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Joined: Sep 2020
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Almost getting ready to reflood a pond after renovations and I am looking for advice or resources on beneficial vegetation. Most of what is easily available online concerns controlling nuisance vegetation, as opposed to what to plant or encourage.

Pond is in far southern Georgia. ~3 acres averaging maybe 6-7', with an additional ~acre of 1-4' at the head of the pond.

Perhaps the best resource I've found is https://extension.okstate.edu/fact-...beneficial.html#adding-plants-to-a-pond. That said, I am wary of the American water lily, in particular, in such a relatively shallow pond.

Additionally, since we've had issues with Eleocharis and will be putting in sterile grass carp, should we wait a year or so to stock carp to allow the plants to establish (thinking pondweed in particular).

Thanks for any advice.

Last edited by EWS; 10/10/21 07:51 PM.
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EWS, I wouldn't stock TGC to try and control Eleocharis. They don't prefer to eat it and will denude the pond of the beneficial pondweed first.

There are different plants in the pond community. Here is a good primer for you: https://aquaplant.tamu.edu/plant-identification/

The white lily and spatterdock can be considered invasive plants due to how fast they can spread. You can plant hardy lilies that won't spread as fast.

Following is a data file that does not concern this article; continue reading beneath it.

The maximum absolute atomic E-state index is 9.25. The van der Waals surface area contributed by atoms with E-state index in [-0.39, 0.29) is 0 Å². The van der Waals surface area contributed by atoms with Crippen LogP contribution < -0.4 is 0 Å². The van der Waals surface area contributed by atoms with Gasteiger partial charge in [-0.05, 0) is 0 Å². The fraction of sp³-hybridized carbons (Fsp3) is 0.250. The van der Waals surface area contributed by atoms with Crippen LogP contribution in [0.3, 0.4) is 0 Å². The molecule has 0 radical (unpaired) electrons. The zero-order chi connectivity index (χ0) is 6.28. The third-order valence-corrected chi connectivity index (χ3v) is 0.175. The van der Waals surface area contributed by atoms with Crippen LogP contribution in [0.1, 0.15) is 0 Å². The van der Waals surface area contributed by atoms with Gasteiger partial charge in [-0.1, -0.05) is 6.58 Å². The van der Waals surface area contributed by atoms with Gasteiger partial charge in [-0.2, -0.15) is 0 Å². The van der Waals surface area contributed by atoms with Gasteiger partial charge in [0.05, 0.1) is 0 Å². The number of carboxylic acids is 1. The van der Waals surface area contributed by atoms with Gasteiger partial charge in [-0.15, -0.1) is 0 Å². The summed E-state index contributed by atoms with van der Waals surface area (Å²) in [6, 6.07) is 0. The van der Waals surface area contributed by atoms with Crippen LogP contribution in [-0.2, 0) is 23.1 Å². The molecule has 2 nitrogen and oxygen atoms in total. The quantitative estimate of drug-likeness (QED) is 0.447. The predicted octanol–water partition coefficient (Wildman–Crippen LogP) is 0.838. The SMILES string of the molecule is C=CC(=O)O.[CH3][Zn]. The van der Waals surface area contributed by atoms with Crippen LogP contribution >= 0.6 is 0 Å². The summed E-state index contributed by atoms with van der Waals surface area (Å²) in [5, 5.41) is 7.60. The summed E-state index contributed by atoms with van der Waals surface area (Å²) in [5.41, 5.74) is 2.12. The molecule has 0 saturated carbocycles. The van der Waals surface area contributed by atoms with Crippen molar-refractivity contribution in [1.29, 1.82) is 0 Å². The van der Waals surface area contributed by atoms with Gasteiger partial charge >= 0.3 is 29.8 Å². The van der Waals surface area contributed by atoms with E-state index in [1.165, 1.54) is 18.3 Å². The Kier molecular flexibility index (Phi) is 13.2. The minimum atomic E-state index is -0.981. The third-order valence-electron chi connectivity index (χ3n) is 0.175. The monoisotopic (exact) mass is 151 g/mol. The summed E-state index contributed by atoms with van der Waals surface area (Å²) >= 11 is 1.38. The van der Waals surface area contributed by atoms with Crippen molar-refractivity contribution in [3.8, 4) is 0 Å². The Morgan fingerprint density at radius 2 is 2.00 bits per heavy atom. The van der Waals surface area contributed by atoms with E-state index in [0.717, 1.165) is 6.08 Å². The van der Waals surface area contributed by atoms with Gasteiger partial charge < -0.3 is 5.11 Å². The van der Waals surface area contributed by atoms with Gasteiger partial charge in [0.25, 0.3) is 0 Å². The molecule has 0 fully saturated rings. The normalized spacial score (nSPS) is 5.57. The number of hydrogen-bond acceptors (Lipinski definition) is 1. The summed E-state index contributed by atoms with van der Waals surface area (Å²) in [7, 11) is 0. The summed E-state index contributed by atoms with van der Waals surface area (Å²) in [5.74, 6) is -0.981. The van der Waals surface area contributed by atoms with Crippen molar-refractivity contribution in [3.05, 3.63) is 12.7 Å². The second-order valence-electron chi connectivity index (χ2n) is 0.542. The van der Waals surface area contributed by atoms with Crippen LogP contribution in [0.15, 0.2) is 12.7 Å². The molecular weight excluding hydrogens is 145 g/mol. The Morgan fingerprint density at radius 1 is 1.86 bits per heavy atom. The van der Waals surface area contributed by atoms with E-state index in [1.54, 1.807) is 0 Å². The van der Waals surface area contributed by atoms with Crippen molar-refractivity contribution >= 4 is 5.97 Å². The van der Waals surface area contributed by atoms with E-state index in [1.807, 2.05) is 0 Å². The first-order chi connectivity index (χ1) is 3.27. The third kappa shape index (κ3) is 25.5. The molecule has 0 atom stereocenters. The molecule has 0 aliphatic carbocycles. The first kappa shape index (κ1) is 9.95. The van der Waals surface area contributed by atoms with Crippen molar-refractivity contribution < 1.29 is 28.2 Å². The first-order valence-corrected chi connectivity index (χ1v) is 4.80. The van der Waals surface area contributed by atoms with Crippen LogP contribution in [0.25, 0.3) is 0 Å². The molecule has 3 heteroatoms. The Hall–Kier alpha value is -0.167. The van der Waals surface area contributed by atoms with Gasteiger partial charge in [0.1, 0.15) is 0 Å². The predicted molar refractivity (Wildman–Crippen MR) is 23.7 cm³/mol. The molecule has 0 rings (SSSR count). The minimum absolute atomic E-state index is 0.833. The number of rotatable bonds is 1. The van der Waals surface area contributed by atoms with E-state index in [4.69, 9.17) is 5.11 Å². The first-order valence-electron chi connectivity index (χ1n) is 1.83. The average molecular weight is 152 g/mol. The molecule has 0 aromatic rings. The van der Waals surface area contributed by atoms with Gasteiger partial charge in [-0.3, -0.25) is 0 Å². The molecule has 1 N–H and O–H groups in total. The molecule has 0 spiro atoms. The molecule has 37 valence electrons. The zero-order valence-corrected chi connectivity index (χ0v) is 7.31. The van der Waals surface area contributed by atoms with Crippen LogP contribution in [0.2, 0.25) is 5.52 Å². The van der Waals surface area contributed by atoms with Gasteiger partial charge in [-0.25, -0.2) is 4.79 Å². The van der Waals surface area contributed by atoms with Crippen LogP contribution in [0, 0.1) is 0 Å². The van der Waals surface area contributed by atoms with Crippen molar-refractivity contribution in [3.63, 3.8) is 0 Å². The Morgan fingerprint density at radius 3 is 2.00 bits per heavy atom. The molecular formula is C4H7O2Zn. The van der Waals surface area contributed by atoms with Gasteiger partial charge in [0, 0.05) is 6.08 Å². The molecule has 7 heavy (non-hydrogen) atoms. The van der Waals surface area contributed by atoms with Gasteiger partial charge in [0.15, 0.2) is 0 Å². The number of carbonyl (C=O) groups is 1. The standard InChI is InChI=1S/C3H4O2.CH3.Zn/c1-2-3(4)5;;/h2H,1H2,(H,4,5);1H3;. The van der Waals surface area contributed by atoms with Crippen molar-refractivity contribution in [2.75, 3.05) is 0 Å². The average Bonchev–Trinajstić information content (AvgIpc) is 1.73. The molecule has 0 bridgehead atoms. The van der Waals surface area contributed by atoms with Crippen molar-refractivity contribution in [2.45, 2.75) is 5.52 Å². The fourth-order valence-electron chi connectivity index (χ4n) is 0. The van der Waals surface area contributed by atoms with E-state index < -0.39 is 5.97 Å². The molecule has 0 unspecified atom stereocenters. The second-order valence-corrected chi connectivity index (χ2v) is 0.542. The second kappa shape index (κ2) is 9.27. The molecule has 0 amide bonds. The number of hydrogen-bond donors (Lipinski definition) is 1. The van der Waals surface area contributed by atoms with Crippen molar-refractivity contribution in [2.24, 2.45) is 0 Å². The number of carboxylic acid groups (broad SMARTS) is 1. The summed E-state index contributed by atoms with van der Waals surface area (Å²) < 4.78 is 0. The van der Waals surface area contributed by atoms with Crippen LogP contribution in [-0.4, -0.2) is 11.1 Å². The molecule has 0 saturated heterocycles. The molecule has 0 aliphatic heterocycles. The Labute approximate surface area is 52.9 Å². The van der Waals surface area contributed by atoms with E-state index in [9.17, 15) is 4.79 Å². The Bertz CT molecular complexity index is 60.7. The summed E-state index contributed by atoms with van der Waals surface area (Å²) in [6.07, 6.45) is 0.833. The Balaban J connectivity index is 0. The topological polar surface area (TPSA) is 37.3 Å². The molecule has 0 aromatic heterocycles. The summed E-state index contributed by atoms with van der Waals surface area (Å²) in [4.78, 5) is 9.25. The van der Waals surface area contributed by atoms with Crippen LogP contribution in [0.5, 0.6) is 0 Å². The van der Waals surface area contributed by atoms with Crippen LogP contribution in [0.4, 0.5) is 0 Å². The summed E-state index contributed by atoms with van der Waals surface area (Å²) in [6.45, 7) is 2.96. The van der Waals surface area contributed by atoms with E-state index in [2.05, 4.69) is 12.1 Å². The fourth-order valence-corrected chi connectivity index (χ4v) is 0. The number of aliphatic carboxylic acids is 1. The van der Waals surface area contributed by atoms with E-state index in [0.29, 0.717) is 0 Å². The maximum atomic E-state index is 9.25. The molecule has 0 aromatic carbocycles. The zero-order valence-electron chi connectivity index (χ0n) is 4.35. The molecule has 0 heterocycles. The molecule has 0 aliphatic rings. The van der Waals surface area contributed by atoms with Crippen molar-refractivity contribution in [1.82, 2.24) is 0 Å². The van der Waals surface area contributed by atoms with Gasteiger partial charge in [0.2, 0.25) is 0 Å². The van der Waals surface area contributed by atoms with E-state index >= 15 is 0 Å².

The only place that I know to purchase pond plants is https://www.cardnonativeplantnursery.com/

They have the plants broken down into habitat areas.

I wouldn't stock Triploid Grass Carp until you know you have a plant problem, and then make sure that they will consume the plants that are causing the problem, and won't go after the plants that you want to keep in the pond. You cannot tell them not to eat certain plants, they don't listen very well. wink


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Thanks for the response. As I said, I am wary of water lilies. Subsequent to the original post, I did find some information on more manageable lilies: https://forums.pondboss.com/ubbthreads.php?ubb=showflat&Number=517405. But would value input from others on these - given circumstances of this pond, I would be very wary of any lily that can handle over 3-4' of water.